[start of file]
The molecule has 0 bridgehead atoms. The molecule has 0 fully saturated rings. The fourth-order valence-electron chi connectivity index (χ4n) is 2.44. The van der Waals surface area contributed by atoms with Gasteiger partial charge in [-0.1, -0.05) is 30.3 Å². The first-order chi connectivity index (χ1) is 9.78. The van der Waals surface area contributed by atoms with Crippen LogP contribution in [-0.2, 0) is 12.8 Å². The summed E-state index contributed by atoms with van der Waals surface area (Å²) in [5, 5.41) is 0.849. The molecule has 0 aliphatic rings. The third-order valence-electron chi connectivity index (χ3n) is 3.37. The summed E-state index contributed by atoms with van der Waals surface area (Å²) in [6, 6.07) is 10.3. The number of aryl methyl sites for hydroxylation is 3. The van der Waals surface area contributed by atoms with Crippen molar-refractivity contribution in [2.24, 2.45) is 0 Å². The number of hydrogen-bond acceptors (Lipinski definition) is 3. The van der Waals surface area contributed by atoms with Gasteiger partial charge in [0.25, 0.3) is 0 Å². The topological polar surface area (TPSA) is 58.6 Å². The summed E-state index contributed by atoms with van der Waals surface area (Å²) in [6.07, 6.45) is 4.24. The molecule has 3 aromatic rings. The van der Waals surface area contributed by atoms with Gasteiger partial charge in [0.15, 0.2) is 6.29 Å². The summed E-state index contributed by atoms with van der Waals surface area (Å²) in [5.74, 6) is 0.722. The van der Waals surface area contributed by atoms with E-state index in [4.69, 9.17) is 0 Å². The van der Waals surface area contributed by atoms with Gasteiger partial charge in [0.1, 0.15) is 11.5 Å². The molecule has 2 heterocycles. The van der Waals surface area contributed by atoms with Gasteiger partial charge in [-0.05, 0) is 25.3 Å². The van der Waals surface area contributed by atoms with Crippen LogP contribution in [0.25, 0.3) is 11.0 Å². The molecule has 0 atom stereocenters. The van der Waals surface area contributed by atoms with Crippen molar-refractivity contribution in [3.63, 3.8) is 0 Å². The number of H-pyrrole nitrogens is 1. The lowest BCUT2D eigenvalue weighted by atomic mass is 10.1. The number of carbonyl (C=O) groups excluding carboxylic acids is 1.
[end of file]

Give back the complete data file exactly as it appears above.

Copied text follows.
The molecule has 0 bridgehead atoms. The molecule has 0 fully saturated rings. The fourth-order valence-electron chi connectivity index (χ4n) is 2.44. The van der Waals surface area contributed by atoms with Gasteiger partial charge in [-0.1, -0.05) is 30.3 Å². The first-order chi connectivity index (χ1) is 9.78. The van der Waals surface area contributed by atoms with Crippen LogP contribution in [-0.2, 0) is 12.8 Å². The summed E-state index contributed by atoms with van der Waals surface area (Å²) in [5, 5.41) is 0.849. The molecule has 0 aliphatic rings. The third-order valence-electron chi connectivity index (χ3n) is 3.37. The summed E-state index contributed by atoms with van der Waals surface area (Å²) in [6, 6.07) is 10.3. The number of aryl methyl sites for hydroxylation is 3. The van der Waals surface area contributed by atoms with Crippen molar-refractivity contribution in [2.24, 2.45) is 0 Å². The number of hydrogen-bond acceptors (Lipinski definition) is 3. The van der Waals surface area contributed by atoms with Gasteiger partial charge in [0.25, 0.3) is 0 Å². The topological polar surface area (TPSA) is 58.6 Å². The summed E-state index contributed by atoms with van der Waals surface area (Å²) in [6.07, 6.45) is 4.24. The molecule has 3 aromatic rings. The van der Waals surface area contributed by atoms with Gasteiger partial charge in [0.15, 0.2) is 6.29 Å². The summed E-state index contributed by atoms with van der Waals surface area (Å²) in [5.74, 6) is 0.722. The van der Waals surface area contributed by atoms with E-state index in [4.69, 9.17) is 0 Å². The van der Waals surface area contributed by atoms with Gasteiger partial charge in [0.1, 0.15) is 11.5 Å². The molecule has 2 heterocycles. The van der Waals surface area contributed by atoms with Gasteiger partial charge in [-0.05, 0) is 25.3 Å². The van der Waals surface area contributed by atoms with Crippen LogP contribution in [0.25, 0.3) is 11.0 Å². The molecule has 0 atom stereocenters. The van der Waals surface area contributed by atoms with Crippen molar-refractivity contribution in [3.63, 3.8) is 0 Å². The number of H-pyrrole nitrogens is 1. The lowest BCUT2D eigenvalue weighted by atomic mass is 10.1. The number of carbonyl (C=O) groups excluding carboxylic acids is 1.